“Prior to planned stoma formation, there should be a provision of preoperative information, to prepare the ostomate for the stoma. Part of the preoperative care will include stoma “siting.” Stoma siting is the placement, by the stoma specialist nurse, of a mark on the abdomen where the surgeon will form the stoma. This site is placed in a position that the patient can see and reach, but the site also needs to avoid creases and scars. The siting of the stoma is undertaken with participation from the patient. The preoperative siting allows optimal positioning of the stoma by the surgeon, which may reduce the risk of postoperative complications, such as a leaking appliance. Beginning with preoperative stoma care, patients are empowered to become involved in the care of their stoma. There are practice ‘change kits’ available that the stoma specialist nurse can use with patients preoperatively to commence practical training. […] In the preoperative period, nurses are able to positively support patients so that they can begin to mentally adjust to the prospect of having a stoma.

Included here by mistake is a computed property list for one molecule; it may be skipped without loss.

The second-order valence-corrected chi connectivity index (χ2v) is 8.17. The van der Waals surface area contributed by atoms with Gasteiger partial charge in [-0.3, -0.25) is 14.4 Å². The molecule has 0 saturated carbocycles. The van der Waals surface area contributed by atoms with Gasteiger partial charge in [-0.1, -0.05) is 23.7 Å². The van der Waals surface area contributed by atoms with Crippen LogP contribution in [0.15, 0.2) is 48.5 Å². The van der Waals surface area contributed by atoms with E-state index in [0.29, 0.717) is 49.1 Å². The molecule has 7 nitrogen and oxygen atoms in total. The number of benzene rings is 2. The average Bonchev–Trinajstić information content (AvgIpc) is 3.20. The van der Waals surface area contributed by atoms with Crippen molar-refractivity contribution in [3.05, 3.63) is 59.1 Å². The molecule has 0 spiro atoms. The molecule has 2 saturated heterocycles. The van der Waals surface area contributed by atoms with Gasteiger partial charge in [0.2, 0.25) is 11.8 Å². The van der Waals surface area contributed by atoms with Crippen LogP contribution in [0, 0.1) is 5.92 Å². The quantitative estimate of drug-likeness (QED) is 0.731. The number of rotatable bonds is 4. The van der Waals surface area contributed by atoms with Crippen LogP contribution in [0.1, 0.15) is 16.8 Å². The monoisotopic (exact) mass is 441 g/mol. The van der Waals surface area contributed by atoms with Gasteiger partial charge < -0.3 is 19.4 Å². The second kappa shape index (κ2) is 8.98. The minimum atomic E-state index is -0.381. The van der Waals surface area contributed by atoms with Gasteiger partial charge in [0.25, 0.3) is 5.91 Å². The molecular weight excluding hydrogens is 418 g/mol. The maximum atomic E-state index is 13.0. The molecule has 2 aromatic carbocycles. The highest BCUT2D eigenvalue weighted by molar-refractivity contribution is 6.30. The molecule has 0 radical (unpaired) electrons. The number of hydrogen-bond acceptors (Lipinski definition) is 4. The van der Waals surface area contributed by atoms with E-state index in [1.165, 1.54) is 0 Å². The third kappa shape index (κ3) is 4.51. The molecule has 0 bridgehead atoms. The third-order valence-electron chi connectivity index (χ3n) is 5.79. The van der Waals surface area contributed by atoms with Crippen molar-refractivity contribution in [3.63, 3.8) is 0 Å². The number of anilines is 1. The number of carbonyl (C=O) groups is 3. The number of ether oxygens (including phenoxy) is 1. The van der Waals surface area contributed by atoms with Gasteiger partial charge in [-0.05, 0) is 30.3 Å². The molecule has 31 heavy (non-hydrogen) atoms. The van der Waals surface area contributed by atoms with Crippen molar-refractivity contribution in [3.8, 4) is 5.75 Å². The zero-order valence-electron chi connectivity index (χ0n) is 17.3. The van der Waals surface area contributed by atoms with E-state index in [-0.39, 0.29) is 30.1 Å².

It is essential to ensure that patients are discharged home from the hospital with an adequate understanding of the care of their stoma as this has a positive effect on their quality of life. Therefore, it is essential that during the hospital stay, the stoma specialist nurse teaches the ostomate the practical care of the stoma appliance. The basic appliance change technique will include the collection of all the necessary equipment, gentle removal of the old appliance, thorough cleaning and drying of the skin around the stoma, and then, application of the new correctly sized and placed stoma appliance, with appropriate disposal of the rubbish. It is also essential to ensure that the ostomate knows what is normal and who to seek help from if a problem occurs. The postoperative care provided by the multidisciplinary team enables the ostomate to feel supported, aiding the ostomate in the path to accepting the stoma and new body image.”4